St. Mary Orthodox Church

Cambridge, MA

On the Sunday after the Exaltation of the Cross

Deny Yourselves

Sermon Preached by Fr. Antony Hughes on Sunday, September 18, 2005

In the Name of the Father and of the Son and of the Holy Spirit, one God. Amen.

Glory to Jesus Christ!

Preachers should always preach to themselves, that is if they are learning anything. This has never been more true for me than in these last few weeks. I am indebted to many for what I am learning about myself and what I am beginning to see and experience, maybe for the first time. The Bible, Origen, St. John of the Ladder, St. Gregory Palamas, Fr. Meyendorff, Thomas Merton, Mother Teresa, a couple of my spiritual children and some of you have contributed to this pilgrimage I am on.

Just when I think I have it all figured out, when I think I have arrived at a good understanding of the Orthodox spiritual life, all of sudden I get thrown for a loop. I have to say, like a number of the Desert Fathers did on their death beds, "I am praying that God grant me to make a good beginning." I do not think I have begun to make a good beginning, but I will not be satisfied until I do.

Origen wrote that the image of God lies buried deep within us like in a well choked with debris. Unburying the image by removing the debris is the point of the spiritual life the goal of which is union with God. Now Origen did not get everything right, but here he hit the nail square on the head. The image of God buried within is our true self. Unfortunately, we have been content believing that the debris covering the image is the real us. From this debris we construct an identity, from the muck and the mud of our experience and sense perception we construct a different image and call it "real".

That false image is fragile, defensive, hyper-sensitive and easily offended. It cannot bear scrutiny since exposure will cause it to dissolve like so much mist in the morning sun. It's house rests upon a foundation of sand.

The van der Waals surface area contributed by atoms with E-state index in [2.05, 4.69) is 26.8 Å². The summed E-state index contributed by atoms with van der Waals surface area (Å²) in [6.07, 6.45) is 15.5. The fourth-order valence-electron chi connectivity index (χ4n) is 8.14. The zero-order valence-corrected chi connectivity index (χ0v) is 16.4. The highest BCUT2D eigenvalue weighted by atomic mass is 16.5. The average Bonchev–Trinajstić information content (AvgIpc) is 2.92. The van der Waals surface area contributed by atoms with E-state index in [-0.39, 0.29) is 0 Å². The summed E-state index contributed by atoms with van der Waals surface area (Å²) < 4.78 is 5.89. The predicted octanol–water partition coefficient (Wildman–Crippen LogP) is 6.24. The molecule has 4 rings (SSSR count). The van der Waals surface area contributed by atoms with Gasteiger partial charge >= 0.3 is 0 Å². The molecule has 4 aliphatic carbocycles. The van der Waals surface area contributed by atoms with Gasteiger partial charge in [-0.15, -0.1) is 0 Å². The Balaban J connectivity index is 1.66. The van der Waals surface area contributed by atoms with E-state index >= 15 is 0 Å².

The Holy Fathers and Mothers, the great spiritual writers, declare almost as one that the greatest gift of the Holy Spirit is self-knowledge, that is, coming to know who we really are. Freedom from self-delusion is a gift from God.

The saints, unlike the rest of us lost in self-delusion, cannot be offended. The saints know that Christ is Truth, not they themselves; that Christ defines reality in his person and that real life consists in resting in him. The holy ones have descended with the mind into the heart, repenting of each false layer, until they come at last to the image of God and discover that the image is clothed with light. There they discover many truths such as this one: to be true to oneself it is not possible to hate. The Apostle John writes, "He who says he is in the light and hates his brother is in the darkness still" (I John 2.9). In other words, to justify hatred is a sure sign of self-delusion and darkness.

Spiritual effort (self-denial, or ascesis), writes Clement "is an awakening from the sleep-walking of daily life.enabling the Word (of God) to clear away the silt from the depth of the soul, freeing the spring of living waters. The purpose of ascesis is thus to divest oneself of surplus weight, spiritual fat. It is to dissolve in the waters of baptism, in the water of tears, all the hardness of heart, so that it may become an antenna of infinite sensitivity, infinitely vulnerable to the beauty of the world and to the sufferings of human beings, and to God who is Love, who has conquered the world by the wood of the Cross."